For example, a sarcophagus in the Museum’s collection that was uncovered at the Villa Felice (formerly Carpegna) in Rome is best known for its scenes from the lives of Saint Peter and Christ (top row). But the sarcophagus also includes scenes depicting Three Hebrews in the Fiery Furnace and Adam and Eve after the Fall by the Tree of Knowledge (second row), imagery that also appears on the ceiling of the Chapel of Exodus at Kharga (third row). To early Christians, these scenes were prophecies of Christ’s salvation.
Both the ceiling painting at Kharga and the sarcophagus at Rome point to the common themes that early Christians wanted to accompany them into the afterlife. The paintings in the Bagawat tombs were decorated with motifs and imagery that connects Kharga to Christian communities throughout the Mediterranean. But the people of Kharga also incorporated traditional Egyptian motifs that articulated their cross-cultural heritage, revealing the intersectional identities of the people who were buried in the tombs.
This can be seen in a coffin panel from Tomb 66 (above). Found in a tomb with Christian imagery, this portrait of a man on a half-painted panel has motifs in common with ancient Egyptian art—a hawk and a sistrum. The panel was sawed in half before it was placed in the burial chamber, and only the right side was recovered. Some scholars therefore believe that the panel may have been a reused object taken from an Egyptian coffin, similar to the Fayyum Mummy portraits (below).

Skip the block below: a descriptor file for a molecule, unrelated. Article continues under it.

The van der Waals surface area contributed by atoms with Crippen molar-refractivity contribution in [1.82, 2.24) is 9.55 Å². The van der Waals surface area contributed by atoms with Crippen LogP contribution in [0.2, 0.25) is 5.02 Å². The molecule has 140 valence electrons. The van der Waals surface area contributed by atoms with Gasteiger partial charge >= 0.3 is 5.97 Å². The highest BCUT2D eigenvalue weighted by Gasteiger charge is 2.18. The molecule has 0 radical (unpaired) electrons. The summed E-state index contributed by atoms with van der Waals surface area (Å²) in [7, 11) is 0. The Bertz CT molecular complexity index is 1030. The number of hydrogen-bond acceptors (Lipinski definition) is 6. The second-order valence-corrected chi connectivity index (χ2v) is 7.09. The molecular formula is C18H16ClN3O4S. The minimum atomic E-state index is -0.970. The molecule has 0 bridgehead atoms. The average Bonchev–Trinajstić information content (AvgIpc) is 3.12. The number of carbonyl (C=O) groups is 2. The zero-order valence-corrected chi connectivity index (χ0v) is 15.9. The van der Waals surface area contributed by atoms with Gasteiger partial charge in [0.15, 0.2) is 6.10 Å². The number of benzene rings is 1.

Repurposing traditional Egyptian objects in Christian contexts was a popular practice in the late-antique to Byzantine period in Egypt.
However, it is also possible that the Bagawat panel was not originally created for a funerary context. For example, the construction of the panel resembles that of votive panel paintings from Roman Egypt. The implications of these two painting types—mummy portraits (left) versus votive panels—are significant. If the Bagawat panel is a mummy portrait, then the man depicted might represent a deceased person. On the other hand, if the panel is a part of the votive panel lineage, then it likely represents a god or cult figure. A technical analysis of the panel would enable researchers to understand whether and how this artwork fits into the newly studied corpus of panel painting.
The artwork in the exhibition Art and Peoples of the Kharga Oasis displays many connections with other objects on view at The Met, revealing the links that the people of Kharga had to the greater Mediterranean world. After viewing the exhibition, I hope you will ask yourself, what works of art reflect your identity? What would you want to bring to your grave?
Note:  For the corpus of panel painting, see Thomas F. Matthews with Norman E. Muller, The Dawn of Christian Art in Panel Paintings and Icons (Los Angeles: The J. Paul Getty Museum, 2016).
First posted on the Met’s website.